Abstract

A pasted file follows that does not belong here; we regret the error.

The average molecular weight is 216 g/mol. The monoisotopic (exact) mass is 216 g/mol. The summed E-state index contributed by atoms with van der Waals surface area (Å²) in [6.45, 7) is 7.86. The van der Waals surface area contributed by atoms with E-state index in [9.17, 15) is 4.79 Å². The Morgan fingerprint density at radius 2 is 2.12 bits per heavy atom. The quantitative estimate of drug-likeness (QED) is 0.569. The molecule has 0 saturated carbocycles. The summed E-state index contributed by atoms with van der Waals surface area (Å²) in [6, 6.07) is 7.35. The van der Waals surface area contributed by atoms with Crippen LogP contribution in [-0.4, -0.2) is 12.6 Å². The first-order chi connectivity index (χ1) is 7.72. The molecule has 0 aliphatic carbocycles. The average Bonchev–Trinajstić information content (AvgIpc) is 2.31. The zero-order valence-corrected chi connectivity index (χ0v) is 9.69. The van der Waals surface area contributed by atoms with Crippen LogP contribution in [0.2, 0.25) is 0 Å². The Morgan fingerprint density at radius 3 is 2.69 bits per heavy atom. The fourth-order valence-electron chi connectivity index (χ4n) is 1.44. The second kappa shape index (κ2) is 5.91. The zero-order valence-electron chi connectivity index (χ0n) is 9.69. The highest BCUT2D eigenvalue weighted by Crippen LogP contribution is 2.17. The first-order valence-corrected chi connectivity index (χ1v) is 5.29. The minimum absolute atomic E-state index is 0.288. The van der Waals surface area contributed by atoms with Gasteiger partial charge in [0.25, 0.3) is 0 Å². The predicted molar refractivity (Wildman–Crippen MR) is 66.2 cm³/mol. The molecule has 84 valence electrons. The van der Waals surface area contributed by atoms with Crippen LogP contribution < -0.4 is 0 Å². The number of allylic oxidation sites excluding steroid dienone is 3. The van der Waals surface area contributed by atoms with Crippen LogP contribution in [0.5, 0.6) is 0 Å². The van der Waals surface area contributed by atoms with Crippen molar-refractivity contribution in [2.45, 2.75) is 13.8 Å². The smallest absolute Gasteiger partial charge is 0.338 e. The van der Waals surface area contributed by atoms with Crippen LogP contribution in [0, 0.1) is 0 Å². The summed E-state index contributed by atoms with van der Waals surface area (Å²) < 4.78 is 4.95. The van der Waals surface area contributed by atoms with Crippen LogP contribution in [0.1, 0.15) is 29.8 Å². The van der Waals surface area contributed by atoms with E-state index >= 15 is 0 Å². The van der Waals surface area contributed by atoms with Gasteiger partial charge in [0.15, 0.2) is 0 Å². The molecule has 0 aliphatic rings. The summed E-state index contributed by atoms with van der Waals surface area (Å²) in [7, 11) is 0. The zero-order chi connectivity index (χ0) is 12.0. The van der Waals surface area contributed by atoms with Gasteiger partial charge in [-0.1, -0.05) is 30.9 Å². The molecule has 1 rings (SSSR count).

We measured titanium-in-quartz (TitaniQ) temperatures by ion microprobe for three deformed rocks having different quartz microstructure to assess the possibility of constraining the temperature of mylonitization directly from dynamically recrystallized quartz grains. Calibration via ion microprobe indicates analytical precisions and accuracies of ~±2 °C and ±10 °C, respectively (2σ). High- versus low-temperature mylonites yield high versus low Ti concentrations and temperatures that are consistent with other field studies of mylonites that have similar microstructures; these observations imply that TitaniQ accurately measures dynamic recrystallization temperatures. Variations in temperature in a single domain exceed analytical errors, implying that one microstructure in a rock can reflect different temperatures and, presumably, strain rates. Combined with paleopiezometric and phase-equilibrium estimates of differential stress and water fugacity, strain rates may be estimated.

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